Day[56/100] #100DaysOfCloud – Jonnychipz – Making an LED Blink with Raspberry Pi, Python and Remote SSH

Hey all, ok so today I thought I would break out the Raspberry Pi and my IoT sensor kit and breadboard. I’m starting to delve into configuring my own sensors and electronics to help me learn Python as well as look into how I can create an Azure IOT Hub and send/receive signals using Azure to act on IoT Devices.

There are a number of components needed to make this work, but at a high level these are:

A Raspberry Pi – I use a Pi 4B from Labists but you can use whichever model you have available.

I wont break down installing a an OS on the Pi4, but once you have Raspion (Raspberry Pi OS Linux build) installed on your Pi then we can go ahead and configure a few settings to allow us to access the RaspPi.

Connect to your WiFi (or hard ware if you like)
Click on Raspberry Pi Configuration
Make sure you update/change your ‘pi’ user password (or create a new user)
I have also enabled SSH and VNC to make my life a bit easier with access.

Preparation

In order to use the Raspberry Pi GPIO Extension board for wiring up the components (I bought my kit of Amazon here) we first need to update and install some packages on our Pi, so using your favourite code editor (VSCode for me):

ssh pi@172.20.10.12
pi@172.20.10.12's password: 
Linux raspberrypi 5.4.72-v7l+ #1356 SMP Thu Oct 22 13:57:51 BST 2020 armv7l
The programs included with the Debian GNU/Linux system are free software;  
the exact distribution terms for each program are described in the
individual files in /usr/share/doc/*/copyright.
Debian GNU/Linux comes with ABSOLUTELY NO WARRANTY, to the extent
permitted by applicable law.
Last login: Fri Oct 30 10:59:01 2020

Then we can run the package updates and install WiringPi library:

sudo apt-get update
sudo apt-get upgrade
sudo apt-get install wiringpi
gpio -v
gpio version: 2.52
Copyright (c) 2012-2018 Gordon Henderson
This is free software with ABSOLUTELY NO WARRANTY.
For details type: gpio -warranty
Raspberry Pi Details:
  Type: Pi 4B, Revision: 02, Memory: 4096MB, Maker: Sony 
  * Device tree is enabled.
  *--> Raspberry Pi 4 Model B Rev 1.2
  * This Raspberry Pi supports user-level GPIO access.  

Wiring Up our breadboard

The next step of our journey is to wire up our bread board and connect it to our Raspberry Pi using the GPIO (General Purpose In/Out) Extension Board:

Bread Board
GPIO Extension Board

Components needed:

Just a quick check to see the correlation with physical pin numbers with WiringPi Pin numbers we can run the following command:

As I am using a Raspberry Pi 4, it is advisable to update WiringPi:

wget https://project-downloads.drogon.net/wiringpi-latest.deb
sudo dpkg -i wiringpi-latest.deb

Creating our Python Script to Flash the LED!

With the above wiring configuration in place we can see that the PIN numbers align to the following BCM and Physical PIN Numbers (BCM pins are the ones written on the Extension board).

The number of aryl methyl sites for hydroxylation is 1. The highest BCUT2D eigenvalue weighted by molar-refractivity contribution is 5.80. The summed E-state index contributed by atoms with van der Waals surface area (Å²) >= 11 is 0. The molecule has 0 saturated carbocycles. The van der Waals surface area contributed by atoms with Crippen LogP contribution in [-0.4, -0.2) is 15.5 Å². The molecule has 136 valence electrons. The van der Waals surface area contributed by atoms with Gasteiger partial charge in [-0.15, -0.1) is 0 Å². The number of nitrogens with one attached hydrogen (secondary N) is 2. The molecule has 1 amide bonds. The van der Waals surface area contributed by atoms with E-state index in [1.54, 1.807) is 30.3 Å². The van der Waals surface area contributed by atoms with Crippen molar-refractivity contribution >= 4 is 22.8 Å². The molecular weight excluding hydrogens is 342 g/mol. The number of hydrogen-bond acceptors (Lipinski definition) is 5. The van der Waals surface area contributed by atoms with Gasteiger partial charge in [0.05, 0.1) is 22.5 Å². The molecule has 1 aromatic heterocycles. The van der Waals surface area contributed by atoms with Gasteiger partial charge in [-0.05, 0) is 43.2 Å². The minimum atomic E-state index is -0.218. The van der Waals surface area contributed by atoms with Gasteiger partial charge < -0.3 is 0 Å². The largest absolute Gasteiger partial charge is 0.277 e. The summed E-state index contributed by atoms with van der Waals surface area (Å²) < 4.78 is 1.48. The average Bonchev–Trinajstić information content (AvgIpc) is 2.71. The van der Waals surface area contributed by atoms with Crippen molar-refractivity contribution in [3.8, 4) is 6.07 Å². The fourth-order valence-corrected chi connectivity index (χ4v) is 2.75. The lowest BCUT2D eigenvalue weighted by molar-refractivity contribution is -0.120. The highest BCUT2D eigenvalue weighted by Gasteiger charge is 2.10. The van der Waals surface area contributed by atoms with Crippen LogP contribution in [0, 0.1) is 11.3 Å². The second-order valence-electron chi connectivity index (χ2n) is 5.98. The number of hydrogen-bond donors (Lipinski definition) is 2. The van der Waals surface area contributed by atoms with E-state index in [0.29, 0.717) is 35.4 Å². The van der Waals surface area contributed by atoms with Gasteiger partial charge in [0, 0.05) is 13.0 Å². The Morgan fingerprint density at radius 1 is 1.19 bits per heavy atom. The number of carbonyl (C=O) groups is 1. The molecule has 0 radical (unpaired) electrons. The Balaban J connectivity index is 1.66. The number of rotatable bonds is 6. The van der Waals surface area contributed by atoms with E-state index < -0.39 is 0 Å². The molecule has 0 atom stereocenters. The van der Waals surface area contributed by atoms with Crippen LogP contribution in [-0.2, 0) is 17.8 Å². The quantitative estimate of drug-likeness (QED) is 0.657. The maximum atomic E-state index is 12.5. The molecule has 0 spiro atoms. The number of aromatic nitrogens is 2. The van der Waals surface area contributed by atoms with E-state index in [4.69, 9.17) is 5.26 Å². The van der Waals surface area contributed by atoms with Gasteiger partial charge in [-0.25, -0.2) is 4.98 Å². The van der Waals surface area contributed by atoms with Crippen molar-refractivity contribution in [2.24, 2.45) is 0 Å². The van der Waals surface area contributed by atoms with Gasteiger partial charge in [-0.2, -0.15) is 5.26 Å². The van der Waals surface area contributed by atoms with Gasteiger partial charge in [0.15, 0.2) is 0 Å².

• BCM – GPOI17
  • Physical – 11

So in our script we need to use this PIN and set it High (on) or Low (off).

import RPi.GPIO as GPIO
import time
ledPin = 11    # define ledPin
def setup():
    GPIO.setmode(GPIO.BOARD)       # use PHYSICAL GPIO Numbering
    GPIO.setup(ledPin, GPIO.OUT)   # set the ledPin to OUTPUT mode
    GPIO.output(ledPin, GPIO.LOW)  # make ledPin output LOW level 
    print ('using pin%d'%ledPin)
def loop():
    while True:
        GPIO.output(ledPin, GPIO.HIGH)  # make ledPin output HIGH level to turn on led
        print ('led turned on >>>')     # print information on terminal
        time.sleep(1)                   # Wait for 1 second
        GPIO.output(ledPin, GPIO.LOW)   # make ledPin output LOW level to turn off led
        print ('led turned off <<<')
        time.sleep(1)                   # Wait for 1 second
def destroy():
    GPIO.cleanup()                      # Release all GPIO
if __name__ == '__main__':    # Program entrance
    print ('Program is starting ... \n')
    setup()
    try:
        loop()
    except KeyboardInterrupt:   # Press ctrl-c to end the program.
        destroy()

We can see in the code we have defined 3 funcitons:

  • setup()
  • loop()
  • destroy()

The main code of our script looks to run the loop() function which sets our GPIO Pin 11 to High and Low with a 1 second timer in between.

So, lets get the script saved on the Pi and run it!

I have saved a copy of my python script here:

lets run it:

So there we have it! My first python script to control GPIO across a raspberry Pi

Next step is to integrate this with Azure IoT hub!!

100DaysOfCloud Overview

My Main ReadMe Page is all set up with a bit about me!

The guys at 100DaysofCloud have set up the GitHub repo to be cloned and also have a great repo containing ideas and areas to collaborate on: https://github.com/100DaysOfCloud/100DaysOfCloudIdeas

My Github Journey tracker can be found here: https://github.com/jonnychipz/100DaysOfCloud

Please Watch/Star my repo and feel free to comment of contribute to anything I push! I really look forward to hearing from anyone who is going to jump on the journey around the same time as me! Lets see where I get to in 100 days!

I would encourage others to jump on this journey, I’m not sure that I will be able to commit every day for 100 days, but as long as I can complete 100 days that will be great!

http://www.100daysofcloud.com

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